“Very good! You read well. What’s your name?” asked Sister Imelda.

Sister Imelda’s appearance did not reinforce her stern, authoritative nature. A little over four feet and a little below fifty years of age, she seemed rather demure. She was soft-spoken – even at times of anger – and her face glowed with rays of kindness and humility. She was always seen in crisp, white knee-length dress and head-scarf with blue rims – the traditional attire for Catholic Christian nuns – which made her appear sober. Anyone would mistake her for a calm and loving motherly figure. Yet she was the most feared person around. Only she could tame the otherwise cacophonous and unruly school children. She was known for visiting the junior classes – unannounced – to test the children’s reading skills. Failing to impress her, the school children may face – among a myriad of possibilities – hours of scathing remarks, suspension from the Games period, days of counseling sessions with parents who would wear the “you just let me down” look, and disciplinary slips which can only be averted by volunteering to read to Sister Imelda for an hour every day after classes for a span of three months at a stretch.

Beaming with joy at the thought of not having to go through any of that, I replied with a high measure of enthusiasm in my voice, “Monica Islam.”

“What? Mollika Islam?” inquired Sister Imelda as if to alleviate the fear and confusion that overpowered her voice.

“No, it’s Monica Islam. M-O-N-I-C-A,” I spelled out for her, with my enthusiasm still intact in the form of a broad smile.

Her heart had shrunk by this time. She looked pale and weak with worry, as if my name had a sinister implication. Without looking at me, she signaled me to sit down and said sternly, “Meet me after class.” She continued the test, albeit with much lesser vigour.

Inside her scantily-furnished but well-ventilated room, Sister Imelda approached me, with a grave concern casting a shadow on her face. “What is your father’s name?” she asked.

“Shahidul Islam,” I answered, now equally perplexed as her, not understanding the relevance of the question to my reading skills.

My reply seemed to have confounded her further. Nodding her head sideways, she finally proceeded to discuss the issue that bothered her. “Are you a Christian or a Muslim? Why is your name Monica? It is a Christian name!”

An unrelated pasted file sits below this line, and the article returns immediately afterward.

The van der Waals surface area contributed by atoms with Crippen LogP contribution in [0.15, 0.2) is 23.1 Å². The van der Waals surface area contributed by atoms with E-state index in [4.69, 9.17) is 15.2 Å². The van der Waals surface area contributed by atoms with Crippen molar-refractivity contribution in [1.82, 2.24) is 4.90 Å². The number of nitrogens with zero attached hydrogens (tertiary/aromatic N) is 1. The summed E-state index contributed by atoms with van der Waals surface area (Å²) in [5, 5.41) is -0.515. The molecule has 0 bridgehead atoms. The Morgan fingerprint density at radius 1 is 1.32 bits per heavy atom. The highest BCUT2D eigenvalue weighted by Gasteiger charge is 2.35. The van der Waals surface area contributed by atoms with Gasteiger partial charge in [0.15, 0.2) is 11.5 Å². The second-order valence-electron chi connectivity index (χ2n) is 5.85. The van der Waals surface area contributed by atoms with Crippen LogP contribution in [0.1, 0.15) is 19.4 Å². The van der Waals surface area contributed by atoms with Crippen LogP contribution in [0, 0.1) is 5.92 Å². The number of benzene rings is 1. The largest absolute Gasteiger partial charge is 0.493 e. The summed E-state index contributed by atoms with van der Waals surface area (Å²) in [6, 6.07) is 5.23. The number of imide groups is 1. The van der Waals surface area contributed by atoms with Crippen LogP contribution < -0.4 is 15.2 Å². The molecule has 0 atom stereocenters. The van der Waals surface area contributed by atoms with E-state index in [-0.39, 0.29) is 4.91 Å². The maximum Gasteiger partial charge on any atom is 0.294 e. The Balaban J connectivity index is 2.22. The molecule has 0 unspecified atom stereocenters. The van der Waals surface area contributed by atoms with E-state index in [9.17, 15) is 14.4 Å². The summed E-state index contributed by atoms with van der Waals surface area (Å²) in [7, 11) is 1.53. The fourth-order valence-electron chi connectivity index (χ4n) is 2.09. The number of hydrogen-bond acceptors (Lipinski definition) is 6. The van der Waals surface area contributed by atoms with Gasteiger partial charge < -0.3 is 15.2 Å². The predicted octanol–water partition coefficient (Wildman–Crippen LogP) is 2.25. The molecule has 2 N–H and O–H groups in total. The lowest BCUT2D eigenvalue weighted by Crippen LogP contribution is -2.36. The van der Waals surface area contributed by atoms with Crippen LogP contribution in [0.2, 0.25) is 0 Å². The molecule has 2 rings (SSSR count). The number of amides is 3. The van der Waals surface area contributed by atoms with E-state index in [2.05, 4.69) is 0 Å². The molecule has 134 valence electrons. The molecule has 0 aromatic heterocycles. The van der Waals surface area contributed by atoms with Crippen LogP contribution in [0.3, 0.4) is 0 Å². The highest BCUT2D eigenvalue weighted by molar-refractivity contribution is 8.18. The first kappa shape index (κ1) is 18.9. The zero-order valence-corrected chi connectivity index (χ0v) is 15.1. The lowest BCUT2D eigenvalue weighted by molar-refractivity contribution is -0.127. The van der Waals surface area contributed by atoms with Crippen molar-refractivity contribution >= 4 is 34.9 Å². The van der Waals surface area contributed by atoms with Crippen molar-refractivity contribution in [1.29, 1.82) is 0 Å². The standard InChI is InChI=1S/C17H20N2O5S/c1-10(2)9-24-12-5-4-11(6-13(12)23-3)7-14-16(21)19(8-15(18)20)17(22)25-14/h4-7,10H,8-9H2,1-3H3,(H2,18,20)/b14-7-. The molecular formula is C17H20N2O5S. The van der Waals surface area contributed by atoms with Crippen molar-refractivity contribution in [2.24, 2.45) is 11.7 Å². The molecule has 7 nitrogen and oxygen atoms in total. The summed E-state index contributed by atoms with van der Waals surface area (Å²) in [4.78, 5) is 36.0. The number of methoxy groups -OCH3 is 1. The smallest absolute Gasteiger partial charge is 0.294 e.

She was clearly not willing to return to her convent with the idea that a girl with a Christian name could be a Muslim too, without any forced conversion at play. She arranged for several meetings with my parents so she could investigate my genealogy and the religious background of my family. She asked them the same questions that she had asked me, to cross-check my answers. She asked again and again if I was Muslim by birth to reassure herself that I had, indeed, a Muslim identity with the ceremonial practice of aqeeqah on the seventh day of my birth. There was nothing sinister or complicated to the story of my name.

Back then, being a child, I did not don a head-scarf. Although that scenario has changed with the adoption of my head-scarf – by choice, I still face the same old consequences of my “Christian-sounding” name. It is as if Monica and Islam are never destined to unite. It is as if we cannot have Monica, Jessica, Megan, and Chung Lee, who could be Muslims as well. It is as if we cannot have a name for its random beauty and not for its philosophical meaning which will later reflect on our character – or so it’s prophesied. It is as if we cannot look beyond the surface-level cultural elements – such as the name or dressing style – associated with a person, and understand and respect a person for what he or she does.

“What is your name, sister?” asked a Pakistani blogger. Upon stating my name, I am met with a question I am so accustomed to – “Monica? Are you a Christian or a Muslim?” At times, some well-meaning individuals remind me that it is more fitting for me to have an Islamic (read: Arab) name.